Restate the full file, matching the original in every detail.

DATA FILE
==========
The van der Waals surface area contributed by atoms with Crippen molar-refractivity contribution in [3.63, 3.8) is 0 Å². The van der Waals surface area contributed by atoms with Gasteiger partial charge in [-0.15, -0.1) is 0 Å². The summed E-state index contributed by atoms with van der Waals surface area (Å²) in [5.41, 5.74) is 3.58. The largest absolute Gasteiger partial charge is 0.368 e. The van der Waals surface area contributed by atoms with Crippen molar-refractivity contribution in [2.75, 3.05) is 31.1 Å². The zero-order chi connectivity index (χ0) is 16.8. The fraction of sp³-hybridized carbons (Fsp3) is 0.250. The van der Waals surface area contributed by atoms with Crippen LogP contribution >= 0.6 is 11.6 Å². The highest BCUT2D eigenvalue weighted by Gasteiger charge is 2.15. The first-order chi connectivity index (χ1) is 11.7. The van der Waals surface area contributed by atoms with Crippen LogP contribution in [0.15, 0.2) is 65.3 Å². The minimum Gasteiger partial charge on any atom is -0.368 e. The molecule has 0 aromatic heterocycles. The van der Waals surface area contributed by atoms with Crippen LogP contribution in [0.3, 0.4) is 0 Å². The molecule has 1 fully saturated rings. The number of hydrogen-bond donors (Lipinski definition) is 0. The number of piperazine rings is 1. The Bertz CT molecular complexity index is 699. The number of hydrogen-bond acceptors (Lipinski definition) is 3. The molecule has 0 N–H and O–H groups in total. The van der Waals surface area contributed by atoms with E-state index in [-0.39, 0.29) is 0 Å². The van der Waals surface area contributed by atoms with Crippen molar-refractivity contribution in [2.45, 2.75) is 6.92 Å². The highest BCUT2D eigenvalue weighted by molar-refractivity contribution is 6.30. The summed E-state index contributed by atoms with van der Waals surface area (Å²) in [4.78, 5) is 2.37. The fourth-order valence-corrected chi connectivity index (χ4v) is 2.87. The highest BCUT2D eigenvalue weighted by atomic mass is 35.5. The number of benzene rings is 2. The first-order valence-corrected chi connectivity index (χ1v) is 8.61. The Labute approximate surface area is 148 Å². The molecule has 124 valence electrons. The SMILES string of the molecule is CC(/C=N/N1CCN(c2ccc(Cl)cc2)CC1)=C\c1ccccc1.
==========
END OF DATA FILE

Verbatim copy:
The van der Waals surface area contributed by atoms with Crippen molar-refractivity contribution in [3.63, 3.8) is 0 Å². The van der Waals surface area contributed by atoms with Gasteiger partial charge in [-0.15, -0.1) is 0 Å². The summed E-state index contributed by atoms with van der Waals surface area (Å²) in [5.41, 5.74) is 3.58. The largest absolute Gasteiger partial charge is 0.368 e. The van der Waals surface area contributed by atoms with Crippen molar-refractivity contribution in [2.75, 3.05) is 31.1 Å². The zero-order chi connectivity index (χ0) is 16.8. The fraction of sp³-hybridized carbons (Fsp3) is 0.250. The van der Waals surface area contributed by atoms with Crippen LogP contribution >= 0.6 is 11.6 Å². The highest BCUT2D eigenvalue weighted by Gasteiger charge is 2.15. The first-order chi connectivity index (χ1) is 11.7. The van der Waals surface area contributed by atoms with Crippen LogP contribution in [0.15, 0.2) is 65.3 Å². The minimum Gasteiger partial charge on any atom is -0.368 e. The molecule has 0 aromatic heterocycles. The van der Waals surface area contributed by atoms with Crippen LogP contribution in [0.3, 0.4) is 0 Å². The molecule has 1 fully saturated rings. The number of hydrogen-bond donors (Lipinski definition) is 0. The number of piperazine rings is 1. The Bertz CT molecular complexity index is 699. The number of hydrogen-bond acceptors (Lipinski definition) is 3. The molecule has 0 N–H and O–H groups in total. The van der Waals surface area contributed by atoms with E-state index in [-0.39, 0.29) is 0 Å². The van der Waals surface area contributed by atoms with Crippen molar-refractivity contribution in [2.45, 2.75) is 6.92 Å². The highest BCUT2D eigenvalue weighted by molar-refractivity contribution is 6.30. The summed E-state index contributed by atoms with van der Waals surface area (Å²) in [4.78, 5) is 2.37. The fourth-order valence-corrected chi connectivity index (χ4v) is 2.87. The highest BCUT2D eigenvalue weighted by atomic mass is 35.5. The number of benzene rings is 2. The first-order valence-corrected chi connectivity index (χ1v) is 8.61. The Labute approximate surface area is 148 Å². The molecule has 124 valence electrons. The SMILES string of the molecule is CC(/C=N/N1CCN(c2ccc(Cl)cc2)CC1)=C\c1ccccc1.